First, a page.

Doctor Travis Monk

Doctor Travis Monk

Postdoctoral Research Fellow,
International Centre for Neuromorphic Systems


My primary research interest is in developing a quantitative theory for how nervous systems represent the world and make decisions.

That goal requires expertise in quantitative methods and biological sciences, particularly neuroscience.

My experience in quantitative methods include a BSc in Physics from Truman State University (honours), an MSc in Computational Neuroscience from the University of Plymouth (high distinction), and several first-author publications in statistics, probability theory, and stochastic processes.

My experience in biological science include a PhD in Zoology from the University of Otago (honours), and a couple first-author publications in the evolutionary history of nervous systems.

I am reasonably proficient in both object-oriented and agent-based computer programming, with experience in Python and Netlogo.  

I am available to supervise Masters and PhD students, particularly those with expertise in statistics, changepoint detection, likelihood ratio tests, and computer programming.  I apply these techniques to computational neuroscience and show how neurons can implement them in real-time.  Please contact me to arrange a meeting if you are interested, or know someone who might be.

This information has been contributed by Doctor Monk.


  • Changepoint Detection
  • Computational Neuroscience
  • Early Animal Evolution
  • Martingales
  • Phylogenetic Relationships
  • Probability Theory
  • Stochastic Processes

Organisational Unit (School / Division)

  • International Centre for Neuromorphic Systems


Location: Penrith (Werrington South)

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Journal Articles

  • Islam, M., Xu, Y., Monk, T., Afshar, S. and Schaik, A. (2022), 'Noise-robust text-dependent speaker identification using cochlear models', Journal of the Acoustical Society of America, vol 151, no 1 , pp 500 - 516.
  • Monk, T. and Schaik, A. (2022), 'Martingales and the fixation time of evolutionary graphs with arbitrary dimensionality', Royal Society Open Science, vol 9, no 5 .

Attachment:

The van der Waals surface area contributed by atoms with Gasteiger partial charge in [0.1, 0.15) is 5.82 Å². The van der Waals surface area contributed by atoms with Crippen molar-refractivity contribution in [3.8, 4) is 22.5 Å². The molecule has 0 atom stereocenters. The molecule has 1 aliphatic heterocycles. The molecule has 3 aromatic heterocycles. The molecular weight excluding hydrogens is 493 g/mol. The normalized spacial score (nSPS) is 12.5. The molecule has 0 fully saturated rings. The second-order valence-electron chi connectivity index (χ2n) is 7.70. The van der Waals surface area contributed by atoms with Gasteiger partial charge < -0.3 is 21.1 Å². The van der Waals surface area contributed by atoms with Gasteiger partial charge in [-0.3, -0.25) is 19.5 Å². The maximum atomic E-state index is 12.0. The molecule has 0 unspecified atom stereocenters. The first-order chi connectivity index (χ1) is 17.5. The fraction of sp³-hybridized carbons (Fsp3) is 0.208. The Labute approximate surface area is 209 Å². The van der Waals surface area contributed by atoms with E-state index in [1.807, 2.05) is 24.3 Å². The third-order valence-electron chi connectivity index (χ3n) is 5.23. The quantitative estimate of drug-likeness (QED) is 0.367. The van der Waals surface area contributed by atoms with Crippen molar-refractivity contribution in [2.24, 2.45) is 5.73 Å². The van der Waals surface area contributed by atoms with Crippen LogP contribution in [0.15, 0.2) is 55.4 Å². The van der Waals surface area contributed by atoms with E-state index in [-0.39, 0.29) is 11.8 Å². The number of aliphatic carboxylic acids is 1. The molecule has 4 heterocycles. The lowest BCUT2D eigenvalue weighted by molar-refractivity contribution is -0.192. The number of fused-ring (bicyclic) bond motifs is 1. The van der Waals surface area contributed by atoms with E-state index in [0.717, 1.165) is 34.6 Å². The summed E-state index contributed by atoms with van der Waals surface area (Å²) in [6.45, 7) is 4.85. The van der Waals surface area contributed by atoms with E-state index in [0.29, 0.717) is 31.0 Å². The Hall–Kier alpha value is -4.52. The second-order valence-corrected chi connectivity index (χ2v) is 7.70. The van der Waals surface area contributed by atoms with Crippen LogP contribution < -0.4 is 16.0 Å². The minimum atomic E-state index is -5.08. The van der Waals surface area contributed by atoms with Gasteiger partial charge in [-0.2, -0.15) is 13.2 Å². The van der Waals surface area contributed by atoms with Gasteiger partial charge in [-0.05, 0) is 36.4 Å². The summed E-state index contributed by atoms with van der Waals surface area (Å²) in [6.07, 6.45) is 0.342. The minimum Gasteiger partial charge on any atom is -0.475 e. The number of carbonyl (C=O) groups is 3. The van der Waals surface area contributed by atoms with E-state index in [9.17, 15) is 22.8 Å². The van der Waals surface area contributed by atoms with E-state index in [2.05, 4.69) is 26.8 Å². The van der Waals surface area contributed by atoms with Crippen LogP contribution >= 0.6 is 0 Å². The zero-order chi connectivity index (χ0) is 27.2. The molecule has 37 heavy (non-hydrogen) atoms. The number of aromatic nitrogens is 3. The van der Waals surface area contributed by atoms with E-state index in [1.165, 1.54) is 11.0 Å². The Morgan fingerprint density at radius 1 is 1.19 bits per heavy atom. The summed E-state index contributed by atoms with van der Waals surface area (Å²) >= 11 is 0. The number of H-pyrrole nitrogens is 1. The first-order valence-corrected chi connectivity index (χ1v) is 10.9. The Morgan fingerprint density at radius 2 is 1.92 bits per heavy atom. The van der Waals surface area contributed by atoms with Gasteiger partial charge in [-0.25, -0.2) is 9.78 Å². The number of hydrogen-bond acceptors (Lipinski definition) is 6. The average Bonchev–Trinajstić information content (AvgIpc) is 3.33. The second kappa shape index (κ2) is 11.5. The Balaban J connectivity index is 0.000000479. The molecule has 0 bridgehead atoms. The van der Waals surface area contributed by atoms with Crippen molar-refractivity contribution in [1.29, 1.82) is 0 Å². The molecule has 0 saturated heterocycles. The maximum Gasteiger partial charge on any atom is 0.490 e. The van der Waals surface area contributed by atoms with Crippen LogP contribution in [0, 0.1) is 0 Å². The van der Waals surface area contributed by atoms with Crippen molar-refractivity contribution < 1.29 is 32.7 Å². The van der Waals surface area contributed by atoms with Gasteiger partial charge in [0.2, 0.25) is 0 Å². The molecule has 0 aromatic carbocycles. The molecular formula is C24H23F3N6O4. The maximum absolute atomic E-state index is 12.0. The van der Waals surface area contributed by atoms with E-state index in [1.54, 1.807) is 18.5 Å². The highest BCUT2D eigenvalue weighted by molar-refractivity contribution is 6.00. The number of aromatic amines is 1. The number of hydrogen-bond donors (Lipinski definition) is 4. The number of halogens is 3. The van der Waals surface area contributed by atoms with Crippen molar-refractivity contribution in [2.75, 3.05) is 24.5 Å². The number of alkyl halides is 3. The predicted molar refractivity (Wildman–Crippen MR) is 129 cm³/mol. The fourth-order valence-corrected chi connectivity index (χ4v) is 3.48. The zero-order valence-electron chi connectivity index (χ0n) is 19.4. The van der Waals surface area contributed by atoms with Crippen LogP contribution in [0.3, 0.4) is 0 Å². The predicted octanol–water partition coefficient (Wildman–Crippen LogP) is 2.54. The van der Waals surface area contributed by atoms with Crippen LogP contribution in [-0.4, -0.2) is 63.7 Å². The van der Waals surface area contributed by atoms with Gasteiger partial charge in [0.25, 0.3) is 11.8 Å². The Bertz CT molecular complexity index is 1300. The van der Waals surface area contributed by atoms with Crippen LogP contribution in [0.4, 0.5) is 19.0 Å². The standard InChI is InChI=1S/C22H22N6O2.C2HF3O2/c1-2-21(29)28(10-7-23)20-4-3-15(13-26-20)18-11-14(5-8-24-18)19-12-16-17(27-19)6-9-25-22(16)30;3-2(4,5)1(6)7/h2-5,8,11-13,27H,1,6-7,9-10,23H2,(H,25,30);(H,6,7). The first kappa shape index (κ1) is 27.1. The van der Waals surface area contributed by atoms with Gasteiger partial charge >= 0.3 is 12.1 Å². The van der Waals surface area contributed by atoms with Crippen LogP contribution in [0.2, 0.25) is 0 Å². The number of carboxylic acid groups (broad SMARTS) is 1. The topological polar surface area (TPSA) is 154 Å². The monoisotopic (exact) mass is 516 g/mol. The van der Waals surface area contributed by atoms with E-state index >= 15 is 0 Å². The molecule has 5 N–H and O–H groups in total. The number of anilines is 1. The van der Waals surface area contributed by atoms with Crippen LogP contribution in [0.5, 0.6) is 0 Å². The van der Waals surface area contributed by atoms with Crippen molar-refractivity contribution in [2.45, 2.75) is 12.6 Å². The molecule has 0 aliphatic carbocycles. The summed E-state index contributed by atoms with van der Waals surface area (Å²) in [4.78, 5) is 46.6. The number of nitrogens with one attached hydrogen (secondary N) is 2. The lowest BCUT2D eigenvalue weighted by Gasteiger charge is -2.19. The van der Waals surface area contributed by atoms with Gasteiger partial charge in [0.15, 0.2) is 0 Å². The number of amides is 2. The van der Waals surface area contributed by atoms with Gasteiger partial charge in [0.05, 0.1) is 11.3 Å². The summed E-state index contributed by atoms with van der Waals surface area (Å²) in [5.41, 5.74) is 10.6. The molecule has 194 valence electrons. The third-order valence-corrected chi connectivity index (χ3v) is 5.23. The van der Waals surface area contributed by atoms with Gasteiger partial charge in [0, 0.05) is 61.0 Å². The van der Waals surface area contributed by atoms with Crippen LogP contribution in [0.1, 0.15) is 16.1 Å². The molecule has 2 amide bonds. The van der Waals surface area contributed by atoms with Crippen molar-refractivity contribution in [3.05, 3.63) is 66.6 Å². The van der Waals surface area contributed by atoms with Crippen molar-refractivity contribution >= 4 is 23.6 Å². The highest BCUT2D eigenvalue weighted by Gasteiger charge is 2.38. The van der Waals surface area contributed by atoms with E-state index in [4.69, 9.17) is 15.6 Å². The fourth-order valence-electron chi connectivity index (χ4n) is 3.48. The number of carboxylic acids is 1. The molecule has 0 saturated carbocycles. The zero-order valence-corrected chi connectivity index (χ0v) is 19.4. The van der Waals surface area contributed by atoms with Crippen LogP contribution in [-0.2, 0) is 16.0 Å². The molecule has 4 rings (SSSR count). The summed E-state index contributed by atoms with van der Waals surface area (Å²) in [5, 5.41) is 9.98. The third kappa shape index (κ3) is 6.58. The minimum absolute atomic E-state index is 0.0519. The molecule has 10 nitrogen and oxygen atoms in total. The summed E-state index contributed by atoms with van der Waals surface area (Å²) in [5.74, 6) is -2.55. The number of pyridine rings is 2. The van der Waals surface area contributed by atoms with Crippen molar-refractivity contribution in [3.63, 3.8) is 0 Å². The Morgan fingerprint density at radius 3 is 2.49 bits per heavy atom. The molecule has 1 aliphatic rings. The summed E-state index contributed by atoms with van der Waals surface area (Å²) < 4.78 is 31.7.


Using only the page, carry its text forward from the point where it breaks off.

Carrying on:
• Monk, T. and Schaik, A. (2021), 'Martingales and the characteristic functions of absorption time on bipartite graphs', Royal Society Open Science, vol 8, no 10 .
  • Monk, T. and Schaik, A. (2020), 'Wald's martingale and the conditional distributions of absorption time in the Moran process', Proceedings of the Royal Society A: Mathematical, Physical and Engineering Sciences, vol 476, no 2241 .
  • Monk, T., Savin, C. and Lucke, J. (2018), 'Optimal neural inference of stimulus intensities', Scientific Reports, vol 8 .
  • Monk, T. (2018), 'Martingales and the fixation probability of high-dimensional evolutionary graphs', Journal of Theoretical Biology, vol 451 , pp 10 - 18.
  • Monk, T., Savin, C. and Lucke, J. (2016), 'Neurons equipped with intrinsic plasticity learn stimulus intensity statistics', Advances in Neural Information Processing Systems, vol 29 , pp 4285 - 4293.
  • Monk, T., Paulin, M. and Green, P. (2015), 'Ecological constraints on the origin of neurones', Journal of Mathematical Biology, vol 71, no 6-7 , pp 1299 - 1324.
  • Monk, T., Green, P. and Paulin, M. (2014), 'Martingales and fixation probabilities of evolutionary graphs', Proceedings of the Royal Society A, vol 470, no 2165 .
  • Monk, T. and Paulin, M. (2014), 'Predation and the origin of neurones', Brain, Behavior and Evolution, vol 84, no 4 , pp 246 - 261.
  • Monk, T. and Paulin, M. (2013), 'Bayesian inference from single spikes', BMC Neuroscience, vol 14, no Suppl. 1 .
  • Furlani, E., Sahoo, Y., Ng, K., Wortman, J. and Monk, T. (2007), 'A model for predicting magnetic particle capture in a microfluidic bioseparator', Biomedical Microdevices, vol 9, no 4 , pp 451 - 463.

Conference Papers

  • Islam, M., Xu, Y., Afshar, S., Monk, T. and Schaik, A. (2021), 'Investigation of auditory nerve model and conventional approaches in noise-robust speaker identification', International Conference on Frontiers of Signal Processing, online.
  • Monk, T. and Harris, C. (2009), 'Using optimality to predict photoreceptor distribution in the retina', ICONIP (Conference), Auckland, N.Z..

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